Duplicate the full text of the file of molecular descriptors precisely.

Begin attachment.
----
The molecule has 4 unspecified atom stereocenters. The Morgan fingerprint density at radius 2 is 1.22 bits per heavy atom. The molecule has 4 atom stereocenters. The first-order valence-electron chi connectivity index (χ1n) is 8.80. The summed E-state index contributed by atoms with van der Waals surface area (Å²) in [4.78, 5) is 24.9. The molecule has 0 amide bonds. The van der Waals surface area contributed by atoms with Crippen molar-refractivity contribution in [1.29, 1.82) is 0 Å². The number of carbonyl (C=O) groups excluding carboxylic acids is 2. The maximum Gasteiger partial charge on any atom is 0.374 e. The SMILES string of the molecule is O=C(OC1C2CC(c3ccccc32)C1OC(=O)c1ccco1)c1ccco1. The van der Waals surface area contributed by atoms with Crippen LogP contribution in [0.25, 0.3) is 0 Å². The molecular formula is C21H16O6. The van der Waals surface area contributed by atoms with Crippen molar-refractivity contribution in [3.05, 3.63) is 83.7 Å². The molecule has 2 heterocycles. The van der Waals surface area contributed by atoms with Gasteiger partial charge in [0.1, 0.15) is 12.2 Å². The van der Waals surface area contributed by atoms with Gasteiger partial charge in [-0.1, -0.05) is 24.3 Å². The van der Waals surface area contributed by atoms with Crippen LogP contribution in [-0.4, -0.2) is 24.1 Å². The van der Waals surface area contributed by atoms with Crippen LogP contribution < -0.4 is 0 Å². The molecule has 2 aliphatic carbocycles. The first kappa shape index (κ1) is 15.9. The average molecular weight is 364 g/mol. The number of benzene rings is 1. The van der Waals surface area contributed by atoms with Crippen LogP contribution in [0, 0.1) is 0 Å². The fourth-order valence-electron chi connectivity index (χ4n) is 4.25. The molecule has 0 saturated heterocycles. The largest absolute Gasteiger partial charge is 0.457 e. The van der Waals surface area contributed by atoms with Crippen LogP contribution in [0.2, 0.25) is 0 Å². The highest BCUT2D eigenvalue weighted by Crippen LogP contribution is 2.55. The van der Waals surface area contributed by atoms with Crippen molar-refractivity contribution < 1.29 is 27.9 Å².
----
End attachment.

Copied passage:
The molecule has 4 unspecified atom stereocenters. The Morgan fingerprint density at radius 2 is 1.22 bits per heavy atom. The molecule has 4 atom stereocenters. The first-order valence-electron chi connectivity index (χ1n) is 8.80. The summed E-state index contributed by atoms with van der Waals surface area (Å²) in [4.78, 5) is 24.9. The molecule has 0 amide bonds. The van der Waals surface area contributed by atoms with Crippen molar-refractivity contribution in [1.29, 1.82) is 0 Å². The number of carbonyl (C=O) groups excluding carboxylic acids is 2. The maximum Gasteiger partial charge on any atom is 0.374 e. The SMILES string of the molecule is O=C(OC1C2CC(c3ccccc32)C1OC(=O)c1ccco1)c1ccco1. The van der Waals surface area contributed by atoms with Crippen LogP contribution in [0.25, 0.3) is 0 Å². The molecular formula is C21H16O6. The van der Waals surface area contributed by atoms with Crippen molar-refractivity contribution in [3.05, 3.63) is 83.7 Å². The molecule has 2 heterocycles. The van der Waals surface area contributed by atoms with Gasteiger partial charge in [0.1, 0.15) is 12.2 Å². The van der Waals surface area contributed by atoms with Gasteiger partial charge in [-0.1, -0.05) is 24.3 Å². The van der Waals surface area contributed by atoms with Crippen LogP contribution in [-0.4, -0.2) is 24.1 Å². The van der Waals surface area contributed by atoms with Crippen LogP contribution < -0.4 is 0 Å². The molecule has 2 aliphatic carbocycles. The first kappa shape index (κ1) is 15.9. The average molecular weight is 364 g/mol. The number of benzene rings is 1. The van der Waals surface area contributed by atoms with Crippen LogP contribution in [0, 0.1) is 0 Å². The fourth-order valence-electron chi connectivity index (χ4n) is 4.25. The molecule has 0 saturated heterocycles. The largest absolute Gasteiger partial charge is 0.457 e. The van der Waals surface area contributed by atoms with Crippen LogP contribution in [0.2, 0.25) is 0 Å². The highest BCUT2D eigenvalue weighted by Crippen LogP contribution is 2.55. The van der Waals surface area contributed by atoms with Crippen molar-refractivity contribution < 1.29 is 27.9 Å².